Image: iPhone
Jason E. Miczek  /  AP file
A customer at an Apple store at Southpark Mall in Charlotte, N.C., examines the new Apple iPhone during the first day of sales for the device June 29.
By contributor
updated 7/5/2007 9:47:34 AM ET 2007-07-05T13:47:34

Falling in lust with an expensive device like the iPhone sets owners up for a hard fall if it stops working. I know, because mine died after only four days into our relationship.

At first I thought it was just a hiccup when the iPhone was working fine one minute, then wouldn’t turn on the next. I tried the prescribed reset (hold down the Home and Sleep/Wake buttons at the same time for several seconds until the device restarts) with no luck. Black screen, period. But when I plugged it in the Apple logo appeared as if restarting. Then it vanished, the screen went black again, and a few seconds later the logo reappeared, as if restarting. Again. Then again. And again. Trouble in paradise.

On a whim I held the buttons for a reset again but this time kept holding, until eventually a bright yellow triangle appeared, instructing me to Connect the iPhone to iTunes. This forced “restore mode” allowed the otherwise endless-looped iPhone to appear in iTunes, which prompted me to restore the phone. Since iTunes backs up the phone’s data after every sync I said sure, gladly, please do.

The restore process began — but then the loopy restarts started again. And again, ad nauseam. At that point I felt a little nauseous, too — four days and the iPhone I spent eight hours in line to buy was a goner.

I contacted the AT&T store and was told I could return the phone for a refund (with a 10 percent restocking fee) but could not exchange it for a replacement; all iPhone support is handled by Apple. I contacted a public relations person at Apple and she said she’d have customer service call me. While waiting on that call I decided to drive to the nearby Apple Store with the far-flung hope that they’d simply swap the phone for me (crazily assuming they’d even have another 8 GB model in stock).

An extremely polite Apple customer service rep named Nate called just as I was walking into the Apple Store. He introduced me to the store manager, Sean, who was also on the line. We hung up with Nate and conducted the service business in person. Sean said they’d simply swap my phone for another, and after some help from two guys named Chris at the Genius Bar, they took back the broken one and I left with the new iPhone. Driving home, I had a number of questions. Would they completely erase my iPhone when it reached the service department, so that my private data remains mine alone? What if they hadn’t had another iPhone in stock?

I got answers from Apple’s PR department. Yes, all iPods and iPhones that are exchanged for replacements get wiped clean. As for the in-stock issue, iPhone owners can swap a “DOA” phone for a replacement if within 30 days of purchase. If the store is out of stock or if the purchase is past thirty days (or if a customer doesn’t live near an Apple Store), the repair-by-mail process kicks in.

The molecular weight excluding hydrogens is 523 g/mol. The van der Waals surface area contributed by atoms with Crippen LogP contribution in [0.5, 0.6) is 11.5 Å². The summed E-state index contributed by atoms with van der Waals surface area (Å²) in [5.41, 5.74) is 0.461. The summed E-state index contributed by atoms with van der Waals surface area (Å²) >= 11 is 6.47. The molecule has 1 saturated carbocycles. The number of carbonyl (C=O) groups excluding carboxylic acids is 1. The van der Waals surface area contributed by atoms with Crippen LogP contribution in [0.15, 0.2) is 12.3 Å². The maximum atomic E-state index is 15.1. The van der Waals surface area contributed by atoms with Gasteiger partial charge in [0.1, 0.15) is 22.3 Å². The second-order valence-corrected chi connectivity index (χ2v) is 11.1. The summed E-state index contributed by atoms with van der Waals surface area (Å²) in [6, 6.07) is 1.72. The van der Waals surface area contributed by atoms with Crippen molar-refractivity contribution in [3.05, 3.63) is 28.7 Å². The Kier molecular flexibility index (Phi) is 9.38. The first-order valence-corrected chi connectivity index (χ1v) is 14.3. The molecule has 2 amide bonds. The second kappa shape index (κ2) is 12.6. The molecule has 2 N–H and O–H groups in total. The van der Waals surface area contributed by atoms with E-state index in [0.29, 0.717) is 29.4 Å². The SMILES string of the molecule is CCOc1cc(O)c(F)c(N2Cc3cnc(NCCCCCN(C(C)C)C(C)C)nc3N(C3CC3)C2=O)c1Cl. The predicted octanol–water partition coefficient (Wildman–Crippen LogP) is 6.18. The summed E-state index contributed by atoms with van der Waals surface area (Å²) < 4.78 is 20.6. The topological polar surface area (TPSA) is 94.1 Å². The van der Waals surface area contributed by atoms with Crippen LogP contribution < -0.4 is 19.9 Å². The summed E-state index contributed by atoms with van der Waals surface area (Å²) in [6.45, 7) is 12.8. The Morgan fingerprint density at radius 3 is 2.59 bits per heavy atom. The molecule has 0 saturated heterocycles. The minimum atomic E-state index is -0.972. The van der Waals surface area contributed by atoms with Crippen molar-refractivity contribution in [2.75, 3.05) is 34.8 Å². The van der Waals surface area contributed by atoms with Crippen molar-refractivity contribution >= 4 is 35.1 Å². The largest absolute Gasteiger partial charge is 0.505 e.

The owner removes the SIM card (which will work in the previously used phone that the iPhone presumably replaced), mails the iPhone to Apple, and they repair it and send it back. Apple offers the option of a rental iPhone during the repair process for a $29 fee — something that is bound to rub customers the wrong way.

There was no such fee from AT&T when one of my previous phones — the Palm Treo 680 — went in for repairs. While under warranty AT&T automatically ships a loaner phone, which you wind up keeping if they deem your original dead.

They do charge a small fee if you want the replacement sent overnight, but otherwise the repair process is free. (AT&T waived the rush fee the two additional times I had to send the Treo in for replacement due to the thin plastic bezel around the screen repeatedly cracking despite my handling the device with kid gloves.)

Why did my iPhone fail so soon? Apple’s Geniuses couldn’t say on the spot. But I think it had something to do with heat — my iPhone would get incredibly hot to the touch when plugged in and charging while I was on a long phone call. So hot I lived those first three days in constant fear that it would heat to the point of burning up.

So hot that I was tempted to put some raw egg in a foil cup and set it atop the iPhone to see if it would cook — or if not actually cook, turn opaque from the iPhone’s super-heated back surface. Describing this on my blog JOEyGADGET promoted one other iPhone owner to comment:

“Yep, mine seems hot but I don’t know if it’s too hot. Hotness is relative you know.” Agreed when discussing physical attraction, but when talking about physical touch, take my word for it, my original iPhone all but burned the skin on my hand.

Apple faced a similar too-hot-too-handle problem with the underside of the initial MacBook models; the situation has since cooled down, but personally I feel my own later-model MacBook’s underside is too much relative hotness for my taste. Or touch. Whether my first iPhone was a fluke remains to be seen.

As for the iPhone I was given to replace the little hottie, the new one is much cooler to the touch when plugged in and in use, and therefore, so am I.

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